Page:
When I received the GPS, I put it in my car, turned it on, and drove around. The first thing the GPS does when you switch it on is to "acquire" satellites. If you didn't fall asleep while reading the "how GPS works" section, you know that a connection to the satellites is required before the unit can perform its magic. That connection must be maintained or many functions are disabled. The GPS requires "line of sight" to the satellites for proper operation.. That means, for instance, that a connection was not possible if my car was in the garage because the GPS couldn't "see" the satellites. Likewise, while driving around, if you take the unit off the dashboard and put it on your lap, it isn't able to "see" the satellites either. The maps and other information are displayed on a screen with excellent clarity. Imagine a small color TV on your dashboard.

GPS unit

You can scroll around the maps using the keypad, zoom in and out to see various levels of detail, and access trip data by changing to different screens. The manual details these functions and with a little practice it isn't hard to master. On the other hand, if I hadn't leisurely played with it for a few days prior to leaving, I would have wasted a lot of time while on vacation.

A valuable technique is to preprogram the GPS with "waypoints". Waypoints are an important concept to understand. A waypoint is simply a place you know, or think, you will pass through. By placing these locations in memory, it becomes easy to instruct the GPS to route to them from your current location.

My initial drive would begin at Piazzale Roma in Venice. My destination was the Hotel Savoy in Florence. The level of detail for the maps is quite extensive for urban areas. The Hotel Savoy was already in the database and while sitting in my driveway in Maryland; I established the Hotel Savoy in Florence as a "waypoint". Likewise I entered waypoints for every destination planned for my trip. These could be cities, addresses, points of interest, hotels, or simply a spot on the map. The entry process probably took about an hour. Once complete, I stored the unit in its travel bag and packed it in my carry-on luggage.

Like many other travelers, I always take my Navigator. She also happens to be my wife. In the past, we have experienced some unpleasant driving in foreign lands due to bad maps, bad signs or no signs, darkness, and operator error. Furthermore, she is typically hunkered down over maps pondering the next turn instead of enjoying the scenery. At those unfortunate crossroads, where a decision has to be made, if I choose left and she chooses right, an incorrect choice can lead to a destination best left off the itinerary. Sound familiar? I thought so.

On the Road to Florence

We picked up the Alfa Romeo 156 in Venice at 12:30 at the EuropCar office. After loading the bags, we drove about three hundred yards, parked, and retrieved the GPS unit. I hoisted the GPS onto the dashboard, connected the power to the cigarette lighter, and pressed the power button. Just as it had in my driveway, the GPS screen displayed the crucial words, "Acquiring Satellites". In perhaps a minute, the welcome result, "Ready to Navigate" appeared. I pressed the "Find" button; next the "Waypoint" button, scrolled down to the "Hotel Savoy", and pressed, "Enter". Next, highlight the "Route To It" button and press "Enter". The lower left hand portion of the screen said, "Calculating Route". Perhaps a minute later a soothing female voice generated by the GPS said, "Drive 300 yards and bear right" At the same time, the map showed a triangular symbol, indicating my car, located in the Piazzale Roma in Venice, with a telltale pink line overlaid on the route we were to follow. It works.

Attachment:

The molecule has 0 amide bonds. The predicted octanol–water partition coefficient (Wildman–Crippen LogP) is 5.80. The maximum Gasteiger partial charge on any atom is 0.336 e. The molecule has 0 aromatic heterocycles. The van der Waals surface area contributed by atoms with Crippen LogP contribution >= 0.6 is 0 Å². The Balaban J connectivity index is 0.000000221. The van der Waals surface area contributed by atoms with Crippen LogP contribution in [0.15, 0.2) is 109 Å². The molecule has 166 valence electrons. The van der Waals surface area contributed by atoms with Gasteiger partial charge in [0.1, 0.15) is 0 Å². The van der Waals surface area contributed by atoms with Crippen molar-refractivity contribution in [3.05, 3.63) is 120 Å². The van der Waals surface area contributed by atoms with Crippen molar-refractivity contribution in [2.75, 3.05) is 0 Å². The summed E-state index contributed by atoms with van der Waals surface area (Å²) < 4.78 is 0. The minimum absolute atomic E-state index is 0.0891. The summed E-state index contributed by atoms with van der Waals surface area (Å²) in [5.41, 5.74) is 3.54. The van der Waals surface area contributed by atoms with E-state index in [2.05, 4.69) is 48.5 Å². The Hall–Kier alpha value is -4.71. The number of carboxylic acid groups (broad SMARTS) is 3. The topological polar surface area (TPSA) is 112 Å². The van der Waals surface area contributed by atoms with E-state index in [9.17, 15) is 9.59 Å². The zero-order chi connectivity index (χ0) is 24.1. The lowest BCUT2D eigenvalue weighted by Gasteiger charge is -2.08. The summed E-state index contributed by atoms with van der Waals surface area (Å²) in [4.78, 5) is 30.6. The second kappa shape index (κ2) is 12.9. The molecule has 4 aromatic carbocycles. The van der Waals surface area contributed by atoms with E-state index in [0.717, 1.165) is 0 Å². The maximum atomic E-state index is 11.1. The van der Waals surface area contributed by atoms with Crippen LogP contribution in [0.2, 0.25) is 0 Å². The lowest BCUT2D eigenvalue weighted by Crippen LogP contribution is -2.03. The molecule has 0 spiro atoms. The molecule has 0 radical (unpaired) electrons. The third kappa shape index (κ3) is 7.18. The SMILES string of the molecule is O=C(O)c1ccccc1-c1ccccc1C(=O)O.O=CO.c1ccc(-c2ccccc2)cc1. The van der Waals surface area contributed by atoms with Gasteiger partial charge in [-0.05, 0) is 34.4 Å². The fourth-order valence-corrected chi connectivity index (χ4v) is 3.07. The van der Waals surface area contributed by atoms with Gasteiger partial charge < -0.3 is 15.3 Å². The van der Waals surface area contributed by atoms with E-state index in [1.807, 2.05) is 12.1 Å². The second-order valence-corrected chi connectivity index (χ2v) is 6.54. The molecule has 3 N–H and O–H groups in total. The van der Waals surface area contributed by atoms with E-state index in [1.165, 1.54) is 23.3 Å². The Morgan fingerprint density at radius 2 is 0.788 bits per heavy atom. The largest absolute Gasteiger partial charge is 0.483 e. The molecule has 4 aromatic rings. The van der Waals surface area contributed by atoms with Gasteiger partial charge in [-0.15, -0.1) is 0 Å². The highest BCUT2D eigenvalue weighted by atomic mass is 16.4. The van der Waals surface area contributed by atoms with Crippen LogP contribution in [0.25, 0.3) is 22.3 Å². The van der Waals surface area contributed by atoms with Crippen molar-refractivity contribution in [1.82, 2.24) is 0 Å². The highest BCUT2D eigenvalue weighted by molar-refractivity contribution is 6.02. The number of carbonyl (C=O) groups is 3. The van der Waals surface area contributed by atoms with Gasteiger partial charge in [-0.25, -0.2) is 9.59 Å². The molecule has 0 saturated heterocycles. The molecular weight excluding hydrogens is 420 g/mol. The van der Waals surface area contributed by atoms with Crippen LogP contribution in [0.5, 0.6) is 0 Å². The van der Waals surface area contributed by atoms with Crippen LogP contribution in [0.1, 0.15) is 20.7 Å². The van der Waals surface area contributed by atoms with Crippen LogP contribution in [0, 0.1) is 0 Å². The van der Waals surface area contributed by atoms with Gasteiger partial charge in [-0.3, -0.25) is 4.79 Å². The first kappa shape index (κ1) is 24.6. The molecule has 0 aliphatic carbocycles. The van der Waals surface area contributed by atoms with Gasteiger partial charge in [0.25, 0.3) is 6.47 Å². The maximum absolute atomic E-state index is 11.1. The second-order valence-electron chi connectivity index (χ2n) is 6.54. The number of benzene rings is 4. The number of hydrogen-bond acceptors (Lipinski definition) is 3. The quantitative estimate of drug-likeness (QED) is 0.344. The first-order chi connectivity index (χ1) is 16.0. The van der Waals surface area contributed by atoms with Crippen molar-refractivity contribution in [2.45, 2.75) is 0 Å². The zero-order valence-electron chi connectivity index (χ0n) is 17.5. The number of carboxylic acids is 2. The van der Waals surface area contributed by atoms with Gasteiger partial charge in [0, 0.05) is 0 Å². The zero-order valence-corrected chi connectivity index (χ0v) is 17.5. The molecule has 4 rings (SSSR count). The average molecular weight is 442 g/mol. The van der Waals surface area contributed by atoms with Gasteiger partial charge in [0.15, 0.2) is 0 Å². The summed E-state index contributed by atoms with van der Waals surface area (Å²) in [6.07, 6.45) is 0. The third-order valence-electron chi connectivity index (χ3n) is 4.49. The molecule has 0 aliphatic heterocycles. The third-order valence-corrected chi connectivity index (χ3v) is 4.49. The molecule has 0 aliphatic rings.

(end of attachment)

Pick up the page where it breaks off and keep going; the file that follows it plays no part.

It was at this point that the Navigator declared a convention that would apply for the rest of the trip.

"I think we have to give this thing a name," she said. "An Italian name."

Puzzled, I responded, "Why is that?"

"Because she will work better if we do! Sophia, I like Sophia," she said with calm certainty.

I pressed the zoom button to zero in on our location and muttered,

"Buon pomeriggio Sophia."

She didn't respond but her screen was bright and lustrous.

We headed off in the direction of the pink line and the map moved as we moved. The triangle pointed in the direction we were headed. At each turn or change in direction, Sophia would typically announce the next move about a mile away.

"Enter the roundabout in one mile and take the second exit" she purred.

Simultaneously, the screen would shift to a map of the roundabout in question with arrows clearly showing the way to go. When we got closer to the roundabout, Sophia returned and said,

"In 300 yards enter the roundabout and take the second exit."

Once again, the map of the roundabout appeared to enhance my understanding. As I traveled through the roundabout the triangle indicating our car followed the pink line confirming I was making the right moves.

As we zoomed onto the A4, it was clear to me that Sophia was a hottie.